Believe me, I would be the first person to hold up my hand and say a working dog such as a police dog cannot be positively trained (using my definition of positive training and not ‘purely positive’) if it were true, but that is simply not the case.  After nearly five years of filming with different k-9 units in different countries, I have seen all methods being used and that includes hundreds of high drive, top class, badass police dogs that have been trained without the use of chokes, shock /e-collars, prong collars or techniques that intimidate and suppress behavior. If it can be done successfully by these departments, then the argument that positive training does not work on high drive working dogs is now debunked.

So call me whatever you want – I’ve been called worse, I can assure you – but stop calling me and other trainers like me ‘purely positive’. It does not make any sense and betrays a lack of either interest or understanding in what progressive positive dog trainers do every day. We are living in a golden age when our collective understanding of animal behavior (specifically dogs) is exploding, and as a positive trainer, it is a beautiful thing to see how effectively, quickly, safely and humanely we can learn from and with our dogs to help make the world a bit better for all of us.

The post Why I’m Not a Purely Positive Dog Trainer first appeared on Victoria Stilwell Positively.

Continue reading

Posted in Uncategorized | Leave a comment

Forget About Stress & Anxiety

POSITIONING THEMSELVES FOR REINFORCEMENT First off, sorry. The title was designed to get your attention. We cannot forget about stress and anxiety but rather than focus on those conditions we assume a dog is experiencing, let’s get down to the business of behavior. It has been important that people have been encouraged to […]

The post Forget About Stress & Anxiety appeared first on Fearful Dogs.

Continue reading

Posted in Uncategorized | Leave a comment

Forget About Stress & Anxiety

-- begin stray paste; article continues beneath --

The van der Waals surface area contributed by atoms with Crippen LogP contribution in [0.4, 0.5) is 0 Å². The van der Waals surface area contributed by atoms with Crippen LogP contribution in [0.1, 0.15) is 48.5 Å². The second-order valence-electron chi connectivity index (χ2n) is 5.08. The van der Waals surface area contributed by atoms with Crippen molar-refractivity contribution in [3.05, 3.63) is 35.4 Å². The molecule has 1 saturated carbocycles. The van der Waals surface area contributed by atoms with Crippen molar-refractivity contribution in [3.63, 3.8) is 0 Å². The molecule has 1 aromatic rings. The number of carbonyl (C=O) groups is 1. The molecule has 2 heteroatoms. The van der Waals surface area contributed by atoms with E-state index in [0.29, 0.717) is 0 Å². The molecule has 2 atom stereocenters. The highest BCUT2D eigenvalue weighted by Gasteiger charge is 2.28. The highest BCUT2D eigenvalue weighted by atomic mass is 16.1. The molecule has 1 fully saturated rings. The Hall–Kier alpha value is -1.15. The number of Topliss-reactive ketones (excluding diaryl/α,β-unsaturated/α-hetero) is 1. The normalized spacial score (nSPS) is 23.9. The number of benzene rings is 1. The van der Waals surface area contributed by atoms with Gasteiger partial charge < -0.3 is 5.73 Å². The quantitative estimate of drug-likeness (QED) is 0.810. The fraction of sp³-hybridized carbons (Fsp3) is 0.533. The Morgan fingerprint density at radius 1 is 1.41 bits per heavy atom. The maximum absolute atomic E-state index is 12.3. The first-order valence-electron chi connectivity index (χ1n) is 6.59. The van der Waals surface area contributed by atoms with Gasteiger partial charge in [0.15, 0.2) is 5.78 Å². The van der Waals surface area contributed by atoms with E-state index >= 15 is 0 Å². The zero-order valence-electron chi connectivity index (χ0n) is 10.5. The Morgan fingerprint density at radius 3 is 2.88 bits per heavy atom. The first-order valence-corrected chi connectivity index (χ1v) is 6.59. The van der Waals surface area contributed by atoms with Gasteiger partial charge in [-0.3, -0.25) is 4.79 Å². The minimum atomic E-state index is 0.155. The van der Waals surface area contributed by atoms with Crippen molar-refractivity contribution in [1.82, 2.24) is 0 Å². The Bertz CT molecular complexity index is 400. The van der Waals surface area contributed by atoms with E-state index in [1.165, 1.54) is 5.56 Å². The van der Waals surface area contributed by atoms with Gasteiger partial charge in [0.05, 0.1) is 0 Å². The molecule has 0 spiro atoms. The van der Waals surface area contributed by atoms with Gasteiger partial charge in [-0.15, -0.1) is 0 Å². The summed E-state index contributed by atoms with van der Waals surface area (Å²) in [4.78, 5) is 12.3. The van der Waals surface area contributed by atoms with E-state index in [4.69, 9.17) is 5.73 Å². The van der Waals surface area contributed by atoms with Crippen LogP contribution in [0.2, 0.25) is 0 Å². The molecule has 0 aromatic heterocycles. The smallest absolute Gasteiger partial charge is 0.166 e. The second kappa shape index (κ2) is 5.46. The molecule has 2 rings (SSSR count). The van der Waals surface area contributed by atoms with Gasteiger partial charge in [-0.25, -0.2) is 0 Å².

POSITIONING THEMSELVES FOR REINFORCEMENT First off, sorry. The title was designed to get your attention. We cannot forget about stress and anxiety but rather than focus on those conditions we assume a dog is experiencing, let’s get down to the business of behavior. It has been important that people have been encouraged to […]

The post Forget About Stress & Anxiety appeared first on Fearful Dogs.

Continue reading

Posted in Uncategorized | Leave a comment

Dog Helps to Monitor Air Pollution

Pollution monitoring team of teen and his dog

A boy and his dog are out to show that air pollution can be a lot worse closer to the ground—specifically, right around the height of a toddler or a stroller (and of many dogs). Surprisingly, that’s not the zone where air pollution is monitored in the UK, which has some of the highest asthma rates in Europe. There, the monitors, mounted on lampposts or signs, are nearly five feet off the ground.

Continue reading

Posted in Uncategorized | Leave a comment

Rescue Workers From Across the Country Join the California Wildfire Animal Rescue Efforts

Last week, I mentioned that there were a number of people coming to help locally with the emergency animal shelters established here in Butte County, California, where the North Complex West Zone fire, formerly known as the Bear Fire, has killed 15 people, burned at least 750 homes, and displaced thousands.

The fire was originally started by lightning storms on August 18. Locally, it was controlled and extinguished, but in a neighboring county, it burned in remote, mountainous areas until September 8, when it re-entered our county, driven by a ferocious windstorm. The wind pushed the fire more than 30 miles in the direction of the town where I live, Oroville, California, burning through the small town of Berry Creek and other even smaller remote communities. Within just a couple of days, the existing facility that can shelter small animals in emergencies such as this was holding a couple hundred dogs and cats.

I know this is just one fire among many burning across the western United States right now, so I’m even more humbled by the fact that volunteers have arrived from far and near to help the displaced and evacuated animals in my community.

Hundreds of dogs, cats, rabbits, birds, and smaller pets, and dozens of horses, llamas, pigs, sheep, goats, and chickens and other barn yard birds are being sheltered in three different locations in my town. Caring for them are a few animal control officers and dozens of volunteers. Many of the animals are considered “stray,” having been brought to the shelters by first responders on the fire lines, or by citizens who found them running loose as they themselves evacuated from the fires. Others were brought to the shelters by their owners, who have either lost their homes or are being kept from their homes by road closures in the area where the fire is either still actively being fought, or where the damage from the fire and firefight have rendered the area unsafe (downed power lines, trees fallen or falling across the roads, roads damaged by bulldozers, etc.).